Ever since 2015, when a backlash against the coalition Government smashed the Lib Dems almost out of existence, the central mission of the Party has been survival. How can they atone for the past, look to the future, and stay relevant enough in the public consciousness to serve a lasting purpose in British politics?
In the immediate aftermath of the coalition there was no answer to this problem, and the party appeared to be languishing. But then the rise of Jeremy Corbyn, coupled with Brexit, gave them purpose and their own space to operate in. Their target base was pro EU voters and those angry at the direction of the Labour Party, which in theory felt like a lot of people. There were ups and downs, moments when the party seemed to truly be back, like the European elections, and moments when they became existentially threatened again (like when the breakaway Change UK emerged and briefly threatened their territory.) But in the end, the Lib Dem efforts were in vain. They scraped 11 MPs in the 2019 General Election, and with Brexit done and Corbyn gone, the struggle for purpose started all over again.
The struggle for the hearts of progressive voters has gotten a lot harder. Keir Starmer, a moderate, is different to Ed Davey only in nuanced ways. They are both centre-left, competent but uncharismatic, middle aged white men. What incentive do Labour voters have to switch? This time round, the target for Lib Dems cannot therefore be disaffected Labour voters, but disaffected Tory ones. As Johnson’s voter base realigns, and some traditionally working class Labour areas turn blue, the Lib Dems have the opportunity to tap in to ‘leafier’ places, the so-called blue wall. These are voters who have little in common with Johnson; they are typically pro-Europe, pro-internationalism, and sceptical of big Government. The age demographics also means they are likely to be more pro-Covid measures, and horrified by the behaviour of Downing Street during the pandemic. Many of these voters have spent their lives trying to keep Labour out, and may not be prepared to vote for them. But might they be tempted by a little yellow gateway drug….? Perhaps.
The Lib Dems performed well in the recent local elections, which on the surface seems a pretty hopeful sign. We should be sceptical however. Local elections are a poor indicator of national swing, especially when the Lib Dems are involved. Lib Dems are exceptional local campaigners. No one delivers leaflets like them, and the polling day operation utilises technology originally pioneered by the Obama campaign, to ‘get out the vote’ in a way no other party has replicated. When the battle is fought on local issues and an arms race of enthusiasm, the Lib Dems always have a shot. But when the battleground is the whole country, and more focused on a national narrative, it is always much harder for them.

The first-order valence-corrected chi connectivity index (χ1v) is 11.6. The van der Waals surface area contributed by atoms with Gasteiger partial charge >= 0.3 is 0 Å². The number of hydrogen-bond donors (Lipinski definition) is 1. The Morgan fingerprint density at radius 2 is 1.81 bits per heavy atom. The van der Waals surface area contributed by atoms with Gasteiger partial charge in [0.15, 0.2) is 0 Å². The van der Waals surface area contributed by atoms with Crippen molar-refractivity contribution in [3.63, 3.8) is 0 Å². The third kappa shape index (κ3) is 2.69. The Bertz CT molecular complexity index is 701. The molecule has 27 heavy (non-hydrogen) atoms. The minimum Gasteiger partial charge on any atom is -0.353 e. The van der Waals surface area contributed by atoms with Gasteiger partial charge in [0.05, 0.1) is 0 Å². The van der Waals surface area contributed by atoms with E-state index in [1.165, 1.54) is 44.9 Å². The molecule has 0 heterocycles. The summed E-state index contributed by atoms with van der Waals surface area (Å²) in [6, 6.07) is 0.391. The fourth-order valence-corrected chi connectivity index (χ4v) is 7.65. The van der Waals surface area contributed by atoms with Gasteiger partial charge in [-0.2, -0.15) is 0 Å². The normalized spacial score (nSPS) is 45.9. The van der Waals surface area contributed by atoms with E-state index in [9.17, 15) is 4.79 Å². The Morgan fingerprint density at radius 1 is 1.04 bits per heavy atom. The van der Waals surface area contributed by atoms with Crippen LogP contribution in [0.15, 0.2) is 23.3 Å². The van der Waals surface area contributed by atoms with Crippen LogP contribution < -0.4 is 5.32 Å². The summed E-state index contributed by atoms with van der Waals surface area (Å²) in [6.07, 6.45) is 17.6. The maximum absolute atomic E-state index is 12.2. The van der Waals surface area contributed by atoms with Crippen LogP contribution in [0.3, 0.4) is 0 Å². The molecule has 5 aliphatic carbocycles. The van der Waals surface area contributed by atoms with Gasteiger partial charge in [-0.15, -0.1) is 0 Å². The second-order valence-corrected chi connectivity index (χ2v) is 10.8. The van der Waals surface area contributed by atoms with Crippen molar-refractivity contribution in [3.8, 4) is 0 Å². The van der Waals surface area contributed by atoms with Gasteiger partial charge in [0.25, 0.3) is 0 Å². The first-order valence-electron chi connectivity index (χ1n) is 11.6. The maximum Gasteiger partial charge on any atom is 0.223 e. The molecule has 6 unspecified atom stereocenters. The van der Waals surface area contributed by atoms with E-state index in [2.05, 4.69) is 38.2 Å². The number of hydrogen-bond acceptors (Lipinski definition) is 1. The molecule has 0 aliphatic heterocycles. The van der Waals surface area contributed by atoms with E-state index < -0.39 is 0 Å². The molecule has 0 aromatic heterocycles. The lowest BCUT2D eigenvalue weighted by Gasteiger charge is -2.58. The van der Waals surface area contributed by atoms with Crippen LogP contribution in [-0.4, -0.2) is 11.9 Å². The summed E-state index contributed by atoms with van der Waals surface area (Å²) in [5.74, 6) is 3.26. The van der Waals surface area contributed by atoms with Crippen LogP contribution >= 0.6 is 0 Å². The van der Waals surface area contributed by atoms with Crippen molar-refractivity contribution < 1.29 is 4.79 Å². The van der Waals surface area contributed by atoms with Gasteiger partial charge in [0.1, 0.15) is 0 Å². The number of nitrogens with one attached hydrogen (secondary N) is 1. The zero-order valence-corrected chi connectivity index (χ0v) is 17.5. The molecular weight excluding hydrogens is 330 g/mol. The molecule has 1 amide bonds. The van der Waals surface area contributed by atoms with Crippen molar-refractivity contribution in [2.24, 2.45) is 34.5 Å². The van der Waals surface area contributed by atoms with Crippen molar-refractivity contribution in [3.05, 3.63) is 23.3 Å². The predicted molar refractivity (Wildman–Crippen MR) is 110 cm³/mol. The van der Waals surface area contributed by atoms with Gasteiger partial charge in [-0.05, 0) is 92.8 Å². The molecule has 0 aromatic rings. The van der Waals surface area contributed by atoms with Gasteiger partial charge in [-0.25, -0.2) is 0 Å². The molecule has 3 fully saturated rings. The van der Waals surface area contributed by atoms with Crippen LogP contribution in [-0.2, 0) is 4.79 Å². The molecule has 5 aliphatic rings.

And while a potentially fertile group of voters is there for the taking, how this translates into a coherent narrative remains to be discovered. They can’t just march around Surrey shouting ‘We’re not Boris but we’re also not Labour. Vote for us!” They have to at least pretend there are positive and not negative reasons to vote Lib Dem. So what are they? What is the optimistic sell?
If the Lib Dems were unable to break through when the Corbyn/Brexit era opened up for them, it will be equally hard, if not harder, to do so now. But at the back of their minds, the Lib Dems will be thinking about how to play things even if they are successful. Absolute best case scenario, at the next election the Lib Dems get enough seats to be kingmakers. But as they learnt the hard way, that can be a poisoned chalice! In 2010, they won over mainly disaffected Labour voters and then put the Tories in charge, cue outrage. This time, they might end up winning disaffected Tory voters and then putting Labour in charge. Would that go any better…?
The challenges facing the Lib Dems remain severe. Becoming the force they once were seems a pipe dream, and how to manage their power if they do regain it is an even more complex question. But they are an extremely determined, relentless bunch, and the strength of their local operation is enough in itself to keep them from fading all together. The yellow bird has a damaged wing, but it is hellbent on learning to fly again, and one of these days, maybe it will.